The annual 4th of July Main Street water fight began in 1981, when H. Flint Ranney challenged Fire Chief Bruce Watts to a water duel. Ranney had acquired by sealed bid the 1927 LaFrance ladder truck that had served Nantucket from 1927 to 1960. According to the challenge, the Nantucket Fire Department would use a historic hand-pumper housed in the Nantucket Historical Association’s Gardner Street Hose Cart House drawing water from the cistern in front of the Pacific National Bank.
Once initiated, the water fights continued and escalated. In 1984, as part of the Independence Day festivities, the Inquirer and Mirror reported that on Main Street “Nantucket firemen battled Flint Ranney’s Wauwinet contingent in a water fight featuring Ranney’s antique fire engine and ‘Sconset’s hand-operated pumper.”
In 1988 the Nantucket Fire Department used its Tanker One to fill a canvas pool in front of the Hub and the cistern in front of the Pacific Bank. As ever, a crew from the NFD showed up with a hand-pumper. The LaFrance pumper overwhelmed the crew operating the hand pumper, but the NFD then brought on its modern Ladder One “with horns and sirens blasting.” Extending its 75-foot ladder, Nelson Eldridge opened up with the truck’s 1,000-gallon-a-minute capacity hose. Spectators scattered as water soaked everything and everyone in the vicinity. Despite this obvious advantage, “a clear winner could not be confirmed.”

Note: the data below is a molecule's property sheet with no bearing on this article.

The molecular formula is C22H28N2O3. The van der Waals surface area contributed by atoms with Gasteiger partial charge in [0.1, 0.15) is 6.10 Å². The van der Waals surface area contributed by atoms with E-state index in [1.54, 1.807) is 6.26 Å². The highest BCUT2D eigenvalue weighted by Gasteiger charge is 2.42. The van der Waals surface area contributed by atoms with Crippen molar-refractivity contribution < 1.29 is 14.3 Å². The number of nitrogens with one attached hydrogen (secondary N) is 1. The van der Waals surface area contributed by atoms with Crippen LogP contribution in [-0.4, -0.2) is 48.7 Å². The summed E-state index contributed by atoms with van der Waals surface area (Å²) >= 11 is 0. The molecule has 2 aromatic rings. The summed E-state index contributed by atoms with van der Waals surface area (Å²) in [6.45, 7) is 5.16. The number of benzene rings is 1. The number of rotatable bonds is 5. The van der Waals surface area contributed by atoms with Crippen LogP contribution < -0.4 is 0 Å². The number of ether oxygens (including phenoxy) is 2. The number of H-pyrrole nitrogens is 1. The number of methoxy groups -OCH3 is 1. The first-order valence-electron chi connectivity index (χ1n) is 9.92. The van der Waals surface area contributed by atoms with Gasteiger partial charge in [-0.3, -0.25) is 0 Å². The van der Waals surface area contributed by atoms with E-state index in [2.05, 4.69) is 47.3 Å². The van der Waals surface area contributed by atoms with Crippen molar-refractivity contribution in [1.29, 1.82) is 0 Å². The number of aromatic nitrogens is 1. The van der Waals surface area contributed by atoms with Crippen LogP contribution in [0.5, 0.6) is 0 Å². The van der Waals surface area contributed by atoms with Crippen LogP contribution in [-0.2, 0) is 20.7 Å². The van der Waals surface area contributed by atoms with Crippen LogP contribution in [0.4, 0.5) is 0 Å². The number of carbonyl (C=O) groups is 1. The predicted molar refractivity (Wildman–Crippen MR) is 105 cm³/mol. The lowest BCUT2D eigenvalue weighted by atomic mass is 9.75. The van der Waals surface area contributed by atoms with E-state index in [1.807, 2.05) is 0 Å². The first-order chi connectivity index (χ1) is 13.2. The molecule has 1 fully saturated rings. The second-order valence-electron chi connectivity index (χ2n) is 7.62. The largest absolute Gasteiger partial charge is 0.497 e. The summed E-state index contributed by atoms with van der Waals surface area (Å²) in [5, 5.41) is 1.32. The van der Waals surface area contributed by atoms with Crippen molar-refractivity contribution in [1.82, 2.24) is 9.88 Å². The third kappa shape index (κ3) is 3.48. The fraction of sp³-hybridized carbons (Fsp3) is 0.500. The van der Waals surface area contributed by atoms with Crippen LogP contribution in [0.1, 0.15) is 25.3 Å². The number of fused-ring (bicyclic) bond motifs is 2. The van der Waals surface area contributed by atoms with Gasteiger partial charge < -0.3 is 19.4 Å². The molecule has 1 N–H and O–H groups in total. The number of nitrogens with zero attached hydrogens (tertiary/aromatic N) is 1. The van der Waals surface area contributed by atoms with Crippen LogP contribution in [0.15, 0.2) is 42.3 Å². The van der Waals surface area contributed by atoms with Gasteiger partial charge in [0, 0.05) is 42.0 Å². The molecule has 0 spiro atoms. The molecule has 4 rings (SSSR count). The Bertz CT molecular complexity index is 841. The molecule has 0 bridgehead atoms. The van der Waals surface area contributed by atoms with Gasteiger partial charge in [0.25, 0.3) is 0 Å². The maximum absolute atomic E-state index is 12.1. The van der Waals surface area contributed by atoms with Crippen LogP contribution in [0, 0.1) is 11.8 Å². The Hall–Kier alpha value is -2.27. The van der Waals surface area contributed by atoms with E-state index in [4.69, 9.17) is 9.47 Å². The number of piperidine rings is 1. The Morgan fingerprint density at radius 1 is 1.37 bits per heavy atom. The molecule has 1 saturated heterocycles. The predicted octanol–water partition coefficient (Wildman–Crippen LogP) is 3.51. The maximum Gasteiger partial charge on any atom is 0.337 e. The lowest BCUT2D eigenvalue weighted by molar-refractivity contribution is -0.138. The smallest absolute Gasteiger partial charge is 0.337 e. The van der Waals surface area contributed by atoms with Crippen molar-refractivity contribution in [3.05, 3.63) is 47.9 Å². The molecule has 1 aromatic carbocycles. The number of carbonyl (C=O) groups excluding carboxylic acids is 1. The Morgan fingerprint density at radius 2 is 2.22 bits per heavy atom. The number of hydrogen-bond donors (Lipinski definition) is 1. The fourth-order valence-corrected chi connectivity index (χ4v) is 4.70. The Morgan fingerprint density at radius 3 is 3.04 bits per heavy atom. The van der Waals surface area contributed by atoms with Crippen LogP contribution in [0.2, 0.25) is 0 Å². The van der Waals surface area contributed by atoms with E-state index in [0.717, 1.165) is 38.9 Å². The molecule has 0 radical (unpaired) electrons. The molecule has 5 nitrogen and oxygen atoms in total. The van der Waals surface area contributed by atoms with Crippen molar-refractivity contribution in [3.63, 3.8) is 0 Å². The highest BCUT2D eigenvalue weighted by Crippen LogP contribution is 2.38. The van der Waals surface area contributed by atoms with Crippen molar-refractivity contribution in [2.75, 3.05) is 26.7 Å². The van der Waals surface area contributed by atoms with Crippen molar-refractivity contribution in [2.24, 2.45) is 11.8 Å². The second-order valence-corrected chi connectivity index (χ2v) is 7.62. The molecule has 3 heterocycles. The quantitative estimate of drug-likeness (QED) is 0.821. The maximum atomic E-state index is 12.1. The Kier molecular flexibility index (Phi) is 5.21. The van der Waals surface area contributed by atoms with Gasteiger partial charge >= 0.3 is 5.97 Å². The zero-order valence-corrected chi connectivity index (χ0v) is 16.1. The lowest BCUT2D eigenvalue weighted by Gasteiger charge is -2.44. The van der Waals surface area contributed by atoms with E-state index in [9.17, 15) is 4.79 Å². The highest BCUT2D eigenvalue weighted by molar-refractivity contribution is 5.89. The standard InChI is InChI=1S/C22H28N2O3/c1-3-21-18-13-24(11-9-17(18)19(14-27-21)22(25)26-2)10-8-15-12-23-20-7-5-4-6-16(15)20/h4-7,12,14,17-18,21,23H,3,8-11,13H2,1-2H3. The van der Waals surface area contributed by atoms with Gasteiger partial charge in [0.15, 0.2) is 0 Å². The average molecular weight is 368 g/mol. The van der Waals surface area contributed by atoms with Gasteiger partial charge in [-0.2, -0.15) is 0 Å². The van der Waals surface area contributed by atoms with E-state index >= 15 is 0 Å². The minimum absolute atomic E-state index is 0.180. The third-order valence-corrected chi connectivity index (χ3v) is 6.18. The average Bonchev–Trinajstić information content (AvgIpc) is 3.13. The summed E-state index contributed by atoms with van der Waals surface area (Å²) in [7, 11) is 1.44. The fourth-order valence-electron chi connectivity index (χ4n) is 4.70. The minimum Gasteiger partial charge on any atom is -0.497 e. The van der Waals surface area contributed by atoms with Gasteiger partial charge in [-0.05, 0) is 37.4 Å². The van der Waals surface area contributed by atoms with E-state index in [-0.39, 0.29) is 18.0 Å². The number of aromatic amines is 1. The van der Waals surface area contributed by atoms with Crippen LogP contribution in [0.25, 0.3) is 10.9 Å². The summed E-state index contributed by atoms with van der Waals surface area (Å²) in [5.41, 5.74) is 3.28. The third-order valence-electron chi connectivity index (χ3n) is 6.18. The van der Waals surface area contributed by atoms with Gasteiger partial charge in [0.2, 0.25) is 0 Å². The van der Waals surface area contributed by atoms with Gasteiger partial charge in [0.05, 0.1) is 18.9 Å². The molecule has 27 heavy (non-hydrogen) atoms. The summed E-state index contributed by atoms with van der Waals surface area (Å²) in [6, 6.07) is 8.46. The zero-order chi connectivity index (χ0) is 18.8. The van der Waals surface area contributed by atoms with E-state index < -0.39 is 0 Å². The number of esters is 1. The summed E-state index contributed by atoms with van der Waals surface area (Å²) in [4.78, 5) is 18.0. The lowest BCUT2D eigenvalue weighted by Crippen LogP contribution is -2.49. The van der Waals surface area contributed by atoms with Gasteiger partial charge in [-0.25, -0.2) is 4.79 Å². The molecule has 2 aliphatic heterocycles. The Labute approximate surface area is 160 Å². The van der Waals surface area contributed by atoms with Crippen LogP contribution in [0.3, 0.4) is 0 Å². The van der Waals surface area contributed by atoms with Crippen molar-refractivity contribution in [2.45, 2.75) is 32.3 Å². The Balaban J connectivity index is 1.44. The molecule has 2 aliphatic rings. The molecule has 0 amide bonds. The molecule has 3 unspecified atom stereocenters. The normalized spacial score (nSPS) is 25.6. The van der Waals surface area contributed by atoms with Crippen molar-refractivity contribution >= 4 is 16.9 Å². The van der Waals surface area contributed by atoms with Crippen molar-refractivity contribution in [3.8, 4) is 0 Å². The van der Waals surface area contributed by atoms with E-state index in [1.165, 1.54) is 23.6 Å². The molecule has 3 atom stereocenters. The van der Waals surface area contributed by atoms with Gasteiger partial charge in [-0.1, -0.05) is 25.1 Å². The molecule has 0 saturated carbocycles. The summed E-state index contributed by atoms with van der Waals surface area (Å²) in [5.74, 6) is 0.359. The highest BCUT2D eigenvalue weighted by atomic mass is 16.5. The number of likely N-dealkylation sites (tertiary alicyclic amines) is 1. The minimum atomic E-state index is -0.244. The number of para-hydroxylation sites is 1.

The next summer the newspaper remarked that “the fire engine water fight is quickly becoming tradition…The water sprayed everywhere, causing the onlookers to move back as the two teams quickly became soaking wet.” Battling the old hand-pumper, the Ranneys were announced the winners, but the NFD would not accept defeat and once again brought on their modern fire engine to douse the Ranneys and everyone else on the street.
This set the pattern for the Main Street water fights to the present day, with thousands of onlookers and ever more bystander participation. According to Rob Ranney, “The Ranneys claim a perfect record of thoroughly soaking the NFD, spectators, innocent bystanders, and giving Main Street a solid rinse once a year since 1981.”
These mid-summer Main Street soakings courtesy of fire engines have a deep local history. In a letter to the editor of the Inquirer and Mirror published in 1911, the writer, who signed his letter “Yorick,” reminisced about similar joyful soakings in his boyhood. On some sweltering summer nights, word would go out “perhaps from some fellow whose father was a fireman,” that “the ingyne’s going to squirt tonight.” A crowd would gather on the lower square of Main Street. “We could scarcely wait, for to see the ingyne squirt was one of the rare privileges of life.” One of the pumpers would be brought out. It might be the Number 4, the Cataract, the Niagara, or the Torrent. “The next half hour was unalloyed bliss. Any fellow with any sand at all had to show it by running under till he was thoroughly soaked to the skin.”